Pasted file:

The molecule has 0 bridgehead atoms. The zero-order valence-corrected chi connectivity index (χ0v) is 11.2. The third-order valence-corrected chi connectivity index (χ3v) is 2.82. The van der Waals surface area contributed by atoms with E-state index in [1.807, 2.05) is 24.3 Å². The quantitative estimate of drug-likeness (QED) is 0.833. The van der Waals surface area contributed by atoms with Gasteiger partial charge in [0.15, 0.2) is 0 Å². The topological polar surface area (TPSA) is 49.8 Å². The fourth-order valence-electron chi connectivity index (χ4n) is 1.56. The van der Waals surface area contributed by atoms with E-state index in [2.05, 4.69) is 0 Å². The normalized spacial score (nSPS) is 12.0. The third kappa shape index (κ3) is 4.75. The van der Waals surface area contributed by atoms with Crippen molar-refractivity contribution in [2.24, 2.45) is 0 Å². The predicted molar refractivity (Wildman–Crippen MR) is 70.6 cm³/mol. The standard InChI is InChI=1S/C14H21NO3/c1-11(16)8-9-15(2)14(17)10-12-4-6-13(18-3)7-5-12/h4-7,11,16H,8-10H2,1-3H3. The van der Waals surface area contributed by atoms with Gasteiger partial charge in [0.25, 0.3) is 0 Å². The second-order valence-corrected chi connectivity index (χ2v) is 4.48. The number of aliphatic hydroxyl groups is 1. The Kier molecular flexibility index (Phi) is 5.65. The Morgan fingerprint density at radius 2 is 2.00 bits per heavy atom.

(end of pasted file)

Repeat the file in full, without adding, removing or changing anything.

The molecule has 0 bridgehead atoms. The zero-order valence-corrected chi connectivity index (χ0v) is 11.2. The third-order valence-corrected chi connectivity index (χ3v) is 2.82. The van der Waals surface area contributed by atoms with E-state index in [1.807, 2.05) is 24.3 Å². The quantitative estimate of drug-likeness (QED) is 0.833. The van der Waals surface area contributed by atoms with Gasteiger partial charge in [0.15, 0.2) is 0 Å². The topological polar surface area (TPSA) is 49.8 Å². The fourth-order valence-electron chi connectivity index (χ4n) is 1.56. The van der Waals surface area contributed by atoms with E-state index in [2.05, 4.69) is 0 Å². The normalized spacial score (nSPS) is 12.0. The third kappa shape index (κ3) is 4.75. The van der Waals surface area contributed by atoms with Crippen molar-refractivity contribution in [2.24, 2.45) is 0 Å². The predicted molar refractivity (Wildman–Crippen MR) is 70.6 cm³/mol. The standard InChI is InChI=1S/C14H21NO3/c1-11(16)8-9-15(2)14(17)10-12-4-6-13(18-3)7-5-12/h4-7,11,16H,8-10H2,1-3H3. The van der Waals surface area contributed by atoms with Gasteiger partial charge in [0.25, 0.3) is 0 Å². The second-order valence-corrected chi connectivity index (χ2v) is 4.48. The number of aliphatic hydroxyl groups is 1. The Kier molecular flexibility index (Phi) is 5.65. The Morgan fingerprint density at radius 2 is 2.00 bits per heavy atom.